My letter to elected officials regarding new Maryland dog law
As most of you know, the Court of Appeals of Maryland recently modified the Common Law to specifically discriminate against “pit bull dogs and cross-bred pit bull dogs”. This modification adopts strict liability for all owners and landlords regarding these dogs in their possession or on their property. The unintentional consequences of this are far-reaching and uniformly negative. Click here for a summary of the ruling, or here for the full Court opinion.
In an effort to make my voice heard, I have sent the following letter to the 3 state delegates and state senator that represent my district. I encourage you all to do the same. You can find contact information for your representatives here. Feel free to copy/edit what I have if it is in line with your beliefs, or phrase things differently and craft your own letter … whichever the case, PLEASE MAKE YOUR VOICE HEARD!!!
Also note, one of the judges in the case (Robert Bell) that ruled in favor on the modification is in Baltimore City and up for re-election this year. I am not eligible to vote there but if you are and disagree with his actions … speak loudly by voting him out!
**** I want to be abundantly clear with this … I sympathize greatly with the victims of all dog attacks. I support their ability to live without fear of negligent owners and their right to compensation when appropriate. I believe there should be strict laws that penalize irresponsible owners. My issue is that this should be for ALL dogs … not just those with physical attributes that may appear to be “cross-bred pit bull dogs” (whatever that even means).*****
Dear Del. _______,
I am writing today to express my disapproval and request your help regarding the recent modification to the Common Law that adopts strict liability in respect to attacks on humans by pit bull dogs and cross-bred pit bull dogs set forth in the Court of Appeals of Maryland No. 53 filed on April 26, 2012. In this new modification of the Common Law, a strict liability standard is established for “pit bull and cross-bred pit bull mixes” which places all judgment squarely on the appearance of a dog rather than the circumstances surrounding the incident and responsibility of its owner.
The Court bases this ruling on its perception that pit bulls and cross-bred pit bulls are inherently vicious and dangerous animals without providing any factual predicate or expert testimony to back this claim. The Court then proceeds to cite highly disputed dog bite statistics and unrelated dog attack incidents while ignoring scientific and empirical data from respected international and national organizations that condemn breed-specific legislation and promote effective, research-based means of minimizing dog attacks in communities across the world. There are even instances in the citations provided by the majority opinion that contradict their very conclusion in this law modification, such as the Veterinary Medical Association Report (2000) which questions the success of breed-specific liability requirements and urges the consideration of factors completely unrelated to the breed or appearance of dogs.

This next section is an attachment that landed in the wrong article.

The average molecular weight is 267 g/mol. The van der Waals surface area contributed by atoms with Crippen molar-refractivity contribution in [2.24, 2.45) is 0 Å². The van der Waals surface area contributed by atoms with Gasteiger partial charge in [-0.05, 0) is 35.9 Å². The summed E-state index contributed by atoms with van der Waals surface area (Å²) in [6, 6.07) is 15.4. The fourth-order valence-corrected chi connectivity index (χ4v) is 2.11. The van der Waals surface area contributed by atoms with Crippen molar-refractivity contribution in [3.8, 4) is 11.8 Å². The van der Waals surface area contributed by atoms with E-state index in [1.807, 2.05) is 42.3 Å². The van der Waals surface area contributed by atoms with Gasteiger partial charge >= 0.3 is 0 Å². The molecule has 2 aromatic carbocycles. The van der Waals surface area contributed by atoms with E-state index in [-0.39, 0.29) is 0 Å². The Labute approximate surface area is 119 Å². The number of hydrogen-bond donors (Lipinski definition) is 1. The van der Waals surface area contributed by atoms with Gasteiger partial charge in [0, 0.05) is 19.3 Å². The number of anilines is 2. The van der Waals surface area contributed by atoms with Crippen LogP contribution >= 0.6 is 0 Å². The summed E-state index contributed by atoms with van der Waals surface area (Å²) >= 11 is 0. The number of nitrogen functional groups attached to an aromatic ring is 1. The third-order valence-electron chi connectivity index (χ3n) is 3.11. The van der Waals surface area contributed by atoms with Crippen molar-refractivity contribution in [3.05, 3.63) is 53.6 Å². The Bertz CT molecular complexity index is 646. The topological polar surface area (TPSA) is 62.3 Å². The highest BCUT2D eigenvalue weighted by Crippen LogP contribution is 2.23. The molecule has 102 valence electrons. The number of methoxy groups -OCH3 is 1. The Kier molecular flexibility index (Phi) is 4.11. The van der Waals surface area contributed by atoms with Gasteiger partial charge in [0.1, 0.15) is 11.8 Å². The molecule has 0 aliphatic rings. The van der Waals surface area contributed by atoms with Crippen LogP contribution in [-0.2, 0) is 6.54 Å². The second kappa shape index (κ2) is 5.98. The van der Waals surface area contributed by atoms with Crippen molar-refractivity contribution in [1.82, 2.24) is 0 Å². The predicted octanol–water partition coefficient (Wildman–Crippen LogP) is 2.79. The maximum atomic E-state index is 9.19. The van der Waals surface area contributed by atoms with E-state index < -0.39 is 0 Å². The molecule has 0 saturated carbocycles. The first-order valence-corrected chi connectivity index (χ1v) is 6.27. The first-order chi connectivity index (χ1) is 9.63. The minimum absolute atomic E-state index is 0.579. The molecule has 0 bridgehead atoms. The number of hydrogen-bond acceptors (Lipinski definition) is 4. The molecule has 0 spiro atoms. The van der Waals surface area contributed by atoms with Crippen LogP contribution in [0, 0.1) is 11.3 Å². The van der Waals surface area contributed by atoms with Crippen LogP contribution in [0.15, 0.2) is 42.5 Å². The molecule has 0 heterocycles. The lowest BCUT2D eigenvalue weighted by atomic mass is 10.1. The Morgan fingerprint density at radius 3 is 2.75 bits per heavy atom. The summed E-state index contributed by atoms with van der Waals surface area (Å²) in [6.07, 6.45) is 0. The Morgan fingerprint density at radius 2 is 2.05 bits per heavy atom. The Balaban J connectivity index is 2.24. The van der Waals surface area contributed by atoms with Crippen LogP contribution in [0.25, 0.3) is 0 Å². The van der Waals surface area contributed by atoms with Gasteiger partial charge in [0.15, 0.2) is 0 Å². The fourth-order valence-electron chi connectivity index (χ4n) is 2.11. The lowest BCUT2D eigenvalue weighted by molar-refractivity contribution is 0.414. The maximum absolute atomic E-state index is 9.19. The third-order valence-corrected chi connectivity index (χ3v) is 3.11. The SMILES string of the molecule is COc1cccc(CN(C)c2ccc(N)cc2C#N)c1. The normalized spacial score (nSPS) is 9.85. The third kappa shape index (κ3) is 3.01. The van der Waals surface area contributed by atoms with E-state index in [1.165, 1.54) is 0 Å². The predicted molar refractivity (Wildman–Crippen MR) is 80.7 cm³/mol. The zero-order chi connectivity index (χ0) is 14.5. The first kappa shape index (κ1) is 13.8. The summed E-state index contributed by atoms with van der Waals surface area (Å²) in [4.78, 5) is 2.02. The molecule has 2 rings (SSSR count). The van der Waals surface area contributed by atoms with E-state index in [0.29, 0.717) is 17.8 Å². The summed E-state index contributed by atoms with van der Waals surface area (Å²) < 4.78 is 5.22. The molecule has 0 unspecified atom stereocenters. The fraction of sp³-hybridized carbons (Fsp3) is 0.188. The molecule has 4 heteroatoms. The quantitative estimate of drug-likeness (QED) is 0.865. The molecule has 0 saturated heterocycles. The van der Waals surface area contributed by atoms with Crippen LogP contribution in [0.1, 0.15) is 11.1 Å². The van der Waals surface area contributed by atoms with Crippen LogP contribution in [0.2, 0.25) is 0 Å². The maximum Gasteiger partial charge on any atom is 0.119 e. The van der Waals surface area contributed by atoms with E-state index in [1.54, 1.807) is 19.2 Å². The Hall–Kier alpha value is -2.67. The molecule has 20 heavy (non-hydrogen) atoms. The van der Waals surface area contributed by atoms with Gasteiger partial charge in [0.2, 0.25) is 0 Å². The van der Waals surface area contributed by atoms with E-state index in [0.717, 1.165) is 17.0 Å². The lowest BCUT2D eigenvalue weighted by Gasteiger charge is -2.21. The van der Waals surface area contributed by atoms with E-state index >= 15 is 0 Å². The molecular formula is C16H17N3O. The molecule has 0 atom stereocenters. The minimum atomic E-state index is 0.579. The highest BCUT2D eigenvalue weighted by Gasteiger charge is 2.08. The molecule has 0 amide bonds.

I want to be very clear that I am sympathetic to the victims of the vicious dog attacks that seem to occur all too often in our society, and whole-heartedly support progressive laws to prevent such horrific and preventable incidents. However, the path to preventing these tragedies is not grounded in enacting discriminatory laws that establish liability solely based on the physical appearance of a dog without accounting for the actions and responsibility of its owner. Rather, it is accomplished by enacting enforceable laws that punish irresponsible owners who negligently harbor dangerous pets, regardless of their physical appearance. All pet owners must be responsible for their animals and should be held uniformly accountable for their actions.
At a time when states such as Ohio and Massachusetts are backing away from ineffective and discriminatory breed-specific laws and adopting more successful (and affordable) dangerous dog laws which apply to all dogs equally, Maryland has taken a huge step back and allowed the perception of four judges (with three judges in dissent of this opinion) to drastically alter our Common Law and discriminate against a large population of our residents without cause. While the Court of Appeals does maintain the authority to alter the Common Law, this practice has rarely been undertaken and usually under circumstances where the law was clearly wrong or new facts had arisen that impacted the law. In this case, neither has occurred and precedent indicates that this issue is better addressed by the state legislature rather than legislating from the bench.
In summary, the ruling of the Court of Appeals to adopt strict liability for certain dogs based on physical appearance alone while ignoring behavior and owner responsibility is misinformed, ineffective, and discriminatory. The decision was made without the appropriate consideration for unintended consequences and expert testimony regarding how to successfully minimize preventable dog attacks. As a result of this, many Maryland residents are being unfairly discriminated against based on the appearance of their pets while irresponsible owners with dogs that do not look like “pit bulls and cross-bred pit bulls” are held to a lower standard despite their negligence.
Can I count on your support to sponsor and promote legislation that will address this issue?
I would like to thank you very much for considering my opinion on this matter and for your dedication to helping the residents of Maryland.